Now, add a pinch of chilli pepper, lower the flame to a minimum and cover with a lid: from time to time add a little (boiled) water to prevent the sauce from drying out too much; halfway through cooking, taste: it may be necessary to correct the acidity of the tomato with 1-2 teaspoons of sugar; in this case we use white sugar only because it has a ‘neutral’ taste compared to maple syrup, cane sugar and others.

The sauce should simmer for about 1 hour and 15 minutes; when there are about 15 minutes left before the end of cooking, add a few leaves of fresh basil, previously soaked in baking soda and then rinsed under running water.

When the sauce is cooked, that is, when it has reduced sufficiently, let it cool down and then add a trickle of raw oil. Stir one last time, and the sauce is ready!





Wash a medium-sized yellow potato under cold running water; peel and rinse again. To speed up the cooking process, cut the potato into small cubes (a little smaller than an ice cube), place them in a saucepan of cold water and bring to the boil. Count 10-15 minutes from the moment the potato starts to boil and add a little salt to the water; once the time has elapsed, plunge the tines of a fork into a piece of potato: if they go in without difficulty it means that the cooking is finished; if you prefer, you can also taste a piece.
Drain and set aside, but keep the potato warm by covering it, for example, with a plate or something similar.



Rinse the lentils under cold running water and set aside for a moment.
Take the leek, slice a small piece (about 3 millimetres) and put it in a non-stick pan, together with a drop of cold water and a tickle of oil; just as for the sauce, the water will help to prevent the oil from burning. Fry the leek over a low heat for a short time and when it is ready (after about 1 minute), add the lentils; mix everything together well and turn the heat up to medium to brown them as well as possible; it will take about 10 minutes for them to get the right consistency, that is, neither too soft nor too roasted, but dry.





Now, allow the lentils to cool slightly and, separately, mash the potato with a fork roughly. Take a container, add the lentils and potato (about 70 g when cooked) while still quite hot and blend them with the help of an immersion blender; the mixture should have a full-bodied appearance, a bit granular and rough, in the sense that it should not be a smooth cream and that some pieces of lentil should remain intact. Don’t worry if the mixture is a bit sticky: it’s normal and better that way; don’t add breadcrumbs.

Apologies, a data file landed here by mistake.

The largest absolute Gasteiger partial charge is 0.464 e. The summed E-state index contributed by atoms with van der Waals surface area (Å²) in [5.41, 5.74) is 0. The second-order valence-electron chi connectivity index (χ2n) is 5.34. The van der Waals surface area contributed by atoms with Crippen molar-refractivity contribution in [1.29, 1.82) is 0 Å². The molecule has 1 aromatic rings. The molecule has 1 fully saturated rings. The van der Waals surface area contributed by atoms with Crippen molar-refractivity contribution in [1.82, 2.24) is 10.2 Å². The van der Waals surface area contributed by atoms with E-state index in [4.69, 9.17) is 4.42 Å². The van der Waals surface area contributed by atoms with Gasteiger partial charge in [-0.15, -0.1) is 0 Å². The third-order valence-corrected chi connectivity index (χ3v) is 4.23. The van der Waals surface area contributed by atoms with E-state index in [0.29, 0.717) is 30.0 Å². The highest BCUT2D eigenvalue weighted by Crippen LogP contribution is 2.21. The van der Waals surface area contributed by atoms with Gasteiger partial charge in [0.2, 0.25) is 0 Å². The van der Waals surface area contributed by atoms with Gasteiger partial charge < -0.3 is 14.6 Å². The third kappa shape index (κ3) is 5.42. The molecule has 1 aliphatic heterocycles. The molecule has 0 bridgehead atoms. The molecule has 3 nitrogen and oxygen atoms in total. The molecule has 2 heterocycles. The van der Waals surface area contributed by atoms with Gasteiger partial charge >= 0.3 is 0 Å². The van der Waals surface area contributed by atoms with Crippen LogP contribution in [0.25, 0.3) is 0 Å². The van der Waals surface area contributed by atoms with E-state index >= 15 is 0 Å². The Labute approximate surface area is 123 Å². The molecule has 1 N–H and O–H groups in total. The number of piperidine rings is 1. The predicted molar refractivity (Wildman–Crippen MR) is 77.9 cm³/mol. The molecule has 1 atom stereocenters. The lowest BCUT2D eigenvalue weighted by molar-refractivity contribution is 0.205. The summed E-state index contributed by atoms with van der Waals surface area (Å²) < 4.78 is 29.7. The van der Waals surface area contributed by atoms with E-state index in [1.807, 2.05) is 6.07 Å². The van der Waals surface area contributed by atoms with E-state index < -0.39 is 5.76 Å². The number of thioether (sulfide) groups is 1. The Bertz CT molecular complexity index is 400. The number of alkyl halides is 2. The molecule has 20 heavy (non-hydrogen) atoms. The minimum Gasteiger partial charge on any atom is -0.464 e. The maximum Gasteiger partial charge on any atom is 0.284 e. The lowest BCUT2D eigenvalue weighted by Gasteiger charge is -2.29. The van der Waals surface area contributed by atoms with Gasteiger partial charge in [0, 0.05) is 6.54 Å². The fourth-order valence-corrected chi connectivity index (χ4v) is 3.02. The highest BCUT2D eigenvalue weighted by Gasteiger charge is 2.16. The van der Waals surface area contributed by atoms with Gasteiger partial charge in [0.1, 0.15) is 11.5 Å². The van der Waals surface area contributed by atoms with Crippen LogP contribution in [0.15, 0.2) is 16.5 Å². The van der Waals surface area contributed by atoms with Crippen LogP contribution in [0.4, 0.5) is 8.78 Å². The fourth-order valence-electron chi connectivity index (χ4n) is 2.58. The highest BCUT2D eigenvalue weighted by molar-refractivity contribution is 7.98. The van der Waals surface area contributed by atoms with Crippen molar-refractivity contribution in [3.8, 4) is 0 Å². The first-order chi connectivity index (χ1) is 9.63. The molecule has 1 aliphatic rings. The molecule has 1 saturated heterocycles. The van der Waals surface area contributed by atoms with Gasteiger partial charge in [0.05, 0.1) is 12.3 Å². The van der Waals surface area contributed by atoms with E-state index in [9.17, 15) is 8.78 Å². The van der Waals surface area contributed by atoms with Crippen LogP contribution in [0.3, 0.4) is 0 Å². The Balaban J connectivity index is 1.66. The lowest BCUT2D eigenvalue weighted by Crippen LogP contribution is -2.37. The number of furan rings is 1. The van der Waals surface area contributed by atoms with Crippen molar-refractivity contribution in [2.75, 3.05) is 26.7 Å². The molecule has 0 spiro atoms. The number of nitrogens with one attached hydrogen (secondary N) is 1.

The appearance, as you can see in the picture, is certainly not the most inviting, but trust us: the taste is irresistible! Taste and adjust the salt and pepper, without exaggerating so as not to ruin the delicacy of the mixture.
Little tip: at this point you won’t have time to clean the blades of the mixer. Soak them immediately and in that way, it will be easier to wash them later.





Spread a sheet of baking paper on a baking tray; take a little of the mixture and quickly form medium-sized balls.




When they are all ready, preheat the oven to 180°C (356°F), in fan mode.
Now, take a round container with high sides, fill it with breadcrumbs and coat them one at a time; do so quickly so that the surface of the meatballs does not get too much cold. It is essential to be quick at this stage because it is the residual heat of the mixture that will make the breadcrumbs stick together; you will notice that the breadcrumbs are very light, almost like a “veil”, and if a few pieces come off, all is well. We use a quality breadcrumb, which alternates between a fine powder and a few slightly thicker pieces; we like to bounce the balls around in the bowl so that the crumbs stick better.
As you prepare the meatballs, place them on the baking tray, spacing them out well.





Bake the tray in a convection oven preheated to 180°C (356°F) for 10 minutes; after this time, remove the tray, turn the meatballs on the other side and bake them for 10 minutes (maximum 20 minutes in all). In the meantime, heat up some sauce in a small pan.



When the meatballs are cooked, take them out of the oven and leave them to cool for a few minutes; there may be cracks, but don’t worry. Now, take two small bowls: pour the hot sauce into one and the meatballs into the other. We do not recommend putting them together because the heat of the sauce will soften the surface of the meatballs, which should be crispy on the palate and soft inside. And, to be honest, scooping up a bit of sauce with the meatball between your fingers is incomparable…






The meatballs, delicate and tasty at the same time, literally melt in your mouth and the accompanying sauce only enhances the flavour… it’s hard to describe the ecstasy you feel when you taste them.

Don’t leave them unattended and secure your portion before they disappear forever.

We are really curious to know which dish you would prepare to pay homage to this beautiful horror film by Dario Argento. So, make yourselves heard in the comments!

If you liked our recipe and learned something new, please leave a comment, subscribe to our newsletter, and follow us on Spreaker, Spotify, Instagram and Pinterest. We’d love to hear from you and, in any case, thank you for spending time with us.



Leave a Reply

Your email address will not be published. Required fields are marked *

The content that the owner of the blog has written are protected pursuant to Italian Act No. 248 of 18 August 2000. Such content cannot be copied, reproduced, published or redistributed because they are the property of this author. It is prohibited to copy, reproduce, publish or redistribute this content on any support, digital or otherwise, unless this has been expressly authorised by the author, it has without the specifically authorised, particularly if such content is used for marketing purposes and/or in other Internet websites.

Copyright © 2021-2023  Digitalis Purpurea®. All rights reserved.

Skip to content